A study out of Johns Hopkins University is moving forward with this concept in humans. DREAM-01 is an early phase I open-label dose-escalation and variable-osmolarity study to compare the safety, PK, pharmacodynamics, and acceptability of three formulations of a TFV enema.91 Eighteen men will be enrolled, with results expected in October of this year. The goal of the study will be to identify the dose and osmolarity of a TFV enema for HIV PrEP that achieves the desired tenofovir diphosphate target concentrations in colonic mucosal mononuclear cells that have previously been shown to confer protection from HIV acquisition in MSM.

Vaginal Microbicide Gels

The future of vaginal microbicides remains uncertain following the disappointing data from both the FACTS 001 and VOICE studies evaluating 1% tenofovir gel.92,93 Given these results, CONRAD is reportedly moving away from tenofovir gels, although IVRs containing tenofovir remain in the pipeline. Although adherence, rather than potency, was believed to be the primary factor associated with poor efficacy in the FACTS 001 and VOICE studies, a number of gel-based microbicides containing alternative compounds—dapivirine, maraviroc, and a broad-spectrum coformulation of MIV-150, zinc acetate, and carrageenan (see below)—are at various stages of early development. Several of these products are also being evaluated for rectal use and protection.

PC-1005

The Population Council is developing PC-1005, a combination gel containing the NNRTI MIV-150, zinc acetate, and carrageenan. PC-1005 potentially offers protection not just against HIV but also against HSV-2 and human papillomavirus. Phase I safety, PK, acceptability, and adherence data were presented at CROI 2016 and published in JAIDS in December of last year.94,95,96 The trial enrolled 25 HIV-negative women between 19 and 44 years of age. Following a three-day open-label evaluation of PC-1005 in five participants, 20 women were randomized to apply PC-1005 4 mL or placebo once daily for 14 days. Seventeen women completed the randomized phase of the trial (two were lost to follow-up and one withdrew before dosing). There were no severe adverse events or early discontinuations because of adverse events. MIV-150 was absorbed systemically at low levels, and there was no measurable HIV and HPV activity in cervicovaginal lavages. Acceptability was also high: 94 percent of participants reported a willingness to use the gel in the future. Additional data also indicate that PC-1005 inhibits HIV and HSV-2 infection in cervical explants in a dose-dependent manner.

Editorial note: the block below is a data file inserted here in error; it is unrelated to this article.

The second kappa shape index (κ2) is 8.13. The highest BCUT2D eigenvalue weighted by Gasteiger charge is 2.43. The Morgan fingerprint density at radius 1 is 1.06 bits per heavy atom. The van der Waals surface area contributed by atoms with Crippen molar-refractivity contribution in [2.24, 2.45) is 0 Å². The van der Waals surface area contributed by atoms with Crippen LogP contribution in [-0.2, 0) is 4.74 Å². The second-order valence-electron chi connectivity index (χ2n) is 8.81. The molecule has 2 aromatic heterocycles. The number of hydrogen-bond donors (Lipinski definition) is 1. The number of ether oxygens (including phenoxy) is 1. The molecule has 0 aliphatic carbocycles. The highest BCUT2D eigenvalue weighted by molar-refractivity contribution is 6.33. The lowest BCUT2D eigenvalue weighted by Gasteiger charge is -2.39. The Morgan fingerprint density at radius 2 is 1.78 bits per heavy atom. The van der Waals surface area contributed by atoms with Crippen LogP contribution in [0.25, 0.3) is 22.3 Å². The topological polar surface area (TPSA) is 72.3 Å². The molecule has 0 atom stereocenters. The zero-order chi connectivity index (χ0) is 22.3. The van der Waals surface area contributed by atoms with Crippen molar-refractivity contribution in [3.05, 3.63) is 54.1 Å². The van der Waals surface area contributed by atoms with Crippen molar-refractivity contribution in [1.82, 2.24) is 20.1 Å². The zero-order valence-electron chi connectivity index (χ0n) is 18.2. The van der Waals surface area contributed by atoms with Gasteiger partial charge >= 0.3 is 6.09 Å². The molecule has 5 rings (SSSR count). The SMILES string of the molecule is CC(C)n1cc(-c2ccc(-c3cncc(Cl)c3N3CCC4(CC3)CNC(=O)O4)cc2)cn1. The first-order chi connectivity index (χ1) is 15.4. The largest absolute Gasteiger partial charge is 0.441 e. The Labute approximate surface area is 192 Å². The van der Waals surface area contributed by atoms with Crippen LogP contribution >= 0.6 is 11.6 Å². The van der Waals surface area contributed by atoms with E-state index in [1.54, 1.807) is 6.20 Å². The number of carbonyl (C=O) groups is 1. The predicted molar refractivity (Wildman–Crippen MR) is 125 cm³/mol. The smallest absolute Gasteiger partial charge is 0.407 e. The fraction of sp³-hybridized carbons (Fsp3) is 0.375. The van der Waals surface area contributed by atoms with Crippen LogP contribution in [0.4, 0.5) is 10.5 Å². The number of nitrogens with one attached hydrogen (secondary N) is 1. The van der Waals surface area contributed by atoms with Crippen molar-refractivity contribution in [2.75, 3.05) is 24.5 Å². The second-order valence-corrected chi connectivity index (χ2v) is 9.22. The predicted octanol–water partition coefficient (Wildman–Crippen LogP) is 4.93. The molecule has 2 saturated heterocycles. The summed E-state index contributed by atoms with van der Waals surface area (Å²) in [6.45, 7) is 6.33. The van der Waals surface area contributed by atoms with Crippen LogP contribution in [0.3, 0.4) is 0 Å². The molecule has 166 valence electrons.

PrEP Breakthrough Infections

TDF/FTC (Truvada) as PrEP remains the most effective, thoroughly researched, evidence- based option for preventing sexual acquisition of HIV. Out of tens of thousands of individuals taking PrEP to date, only three cases of likely breakthrough infections have been documented, validating earlier mathematical modeling indicating that Truvada was up to 99 percent effective in preventing sexual infections if taken consistently in HIV-negative individuals. However, extremely rare instances of breakthrough infections tend to gain considerable—and disproportionate—media attention when they occur.

The first and most well-documented case of a breakthrough infection was reported in Boston at CROI 2016 regarding a Toronto gay man who reported high adherence to PrEP and consistently maintained three-month checkups with his physician.58 Dried blood spot (DBS) analysis of tenofovir levels in red blood cells showed excellent adherence leading up to the infection, as did high plasma concentrations of tenofovir at the patient’s follow-up visit, though these assessments could not completely rule out the potential for a brief lapse. Despite a high likelihood of consistent adherence, the man tested positive for HIV in April 2015— two years after starting PrEP. Resistance testing indicated that the man’s virus was totally resistant to FTC and carried mutations that conferred at least partial resistance to TDF. A similar second breakthrough infection coming out of New York City with convincing, though less conclusive, documentation was reported in October in Chicago at the HIV Research for Prevention (HIVR4P) conference.59 A gay man taking PrEP with reported good adherence was diagnosed with a strain of HIV resistant to both TDF and FTC. Due to a five-month break between visits, the man’s physician was unable to fully assess adherence for the entire period, though DBS testing did indicate excellent adherence over the prior three months. Both cases indicate that TDF/FTC may not be able to prevent infection from extremely rare viruses with resistance to both medications.